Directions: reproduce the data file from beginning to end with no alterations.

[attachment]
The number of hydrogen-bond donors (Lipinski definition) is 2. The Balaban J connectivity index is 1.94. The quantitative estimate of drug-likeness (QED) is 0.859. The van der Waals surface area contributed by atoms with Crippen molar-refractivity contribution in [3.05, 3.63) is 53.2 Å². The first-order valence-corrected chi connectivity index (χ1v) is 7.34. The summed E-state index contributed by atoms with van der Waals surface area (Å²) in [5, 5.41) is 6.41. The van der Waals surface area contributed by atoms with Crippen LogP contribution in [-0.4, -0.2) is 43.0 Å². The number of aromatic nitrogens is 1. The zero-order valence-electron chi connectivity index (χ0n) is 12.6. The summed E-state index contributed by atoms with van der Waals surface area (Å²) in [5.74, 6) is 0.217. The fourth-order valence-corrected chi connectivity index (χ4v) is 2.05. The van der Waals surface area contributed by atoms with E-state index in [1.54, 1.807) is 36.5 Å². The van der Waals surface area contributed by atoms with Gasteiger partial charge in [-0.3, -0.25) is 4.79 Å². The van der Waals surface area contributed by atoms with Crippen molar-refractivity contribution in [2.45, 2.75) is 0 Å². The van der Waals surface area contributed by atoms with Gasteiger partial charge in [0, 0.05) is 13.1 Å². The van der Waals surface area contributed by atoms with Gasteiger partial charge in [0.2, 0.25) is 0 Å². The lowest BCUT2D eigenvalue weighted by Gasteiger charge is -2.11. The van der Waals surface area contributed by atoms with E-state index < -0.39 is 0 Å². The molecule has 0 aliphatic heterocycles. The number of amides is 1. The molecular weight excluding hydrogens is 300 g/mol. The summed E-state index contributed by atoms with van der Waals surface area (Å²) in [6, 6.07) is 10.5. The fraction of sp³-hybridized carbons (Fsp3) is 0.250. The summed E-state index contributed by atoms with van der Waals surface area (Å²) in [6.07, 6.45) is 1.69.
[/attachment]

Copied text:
The number of hydrogen-bond donors (Lipinski definition) is 2. The Balaban J connectivity index is 1.94. The quantitative estimate of drug-likeness (QED) is 0.859. The van der Waals surface area contributed by atoms with Crippen molar-refractivity contribution in [3.05, 3.63) is 53.2 Å². The first-order valence-corrected chi connectivity index (χ1v) is 7.34. The summed E-state index contributed by atoms with van der Waals surface area (Å²) in [5, 5.41) is 6.41. The van der Waals surface area contributed by atoms with Crippen LogP contribution in [-0.4, -0.2) is 43.0 Å². The number of aromatic nitrogens is 1. The zero-order valence-electron chi connectivity index (χ0n) is 12.6. The summed E-state index contributed by atoms with van der Waals surface area (Å²) in [5.74, 6) is 0.217. The fourth-order valence-corrected chi connectivity index (χ4v) is 2.05. The van der Waals surface area contributed by atoms with E-state index in [1.54, 1.807) is 36.5 Å². The van der Waals surface area contributed by atoms with Gasteiger partial charge in [-0.3, -0.25) is 4.79 Å². The van der Waals surface area contributed by atoms with Crippen molar-refractivity contribution in [2.45, 2.75) is 0 Å². The van der Waals surface area contributed by atoms with Gasteiger partial charge in [0, 0.05) is 13.1 Å². The van der Waals surface area contributed by atoms with Gasteiger partial charge in [0.2, 0.25) is 0 Å². The lowest BCUT2D eigenvalue weighted by Gasteiger charge is -2.11. The van der Waals surface area contributed by atoms with E-state index < -0.39 is 0 Å². The molecule has 0 aliphatic heterocycles. The number of amides is 1. The molecular weight excluding hydrogens is 300 g/mol. The summed E-state index contributed by atoms with van der Waals surface area (Å²) in [6, 6.07) is 10.5. The fraction of sp³-hybridized carbons (Fsp3) is 0.250. The summed E-state index contributed by atoms with van der Waals surface area (Å²) in [6.07, 6.45) is 1.69.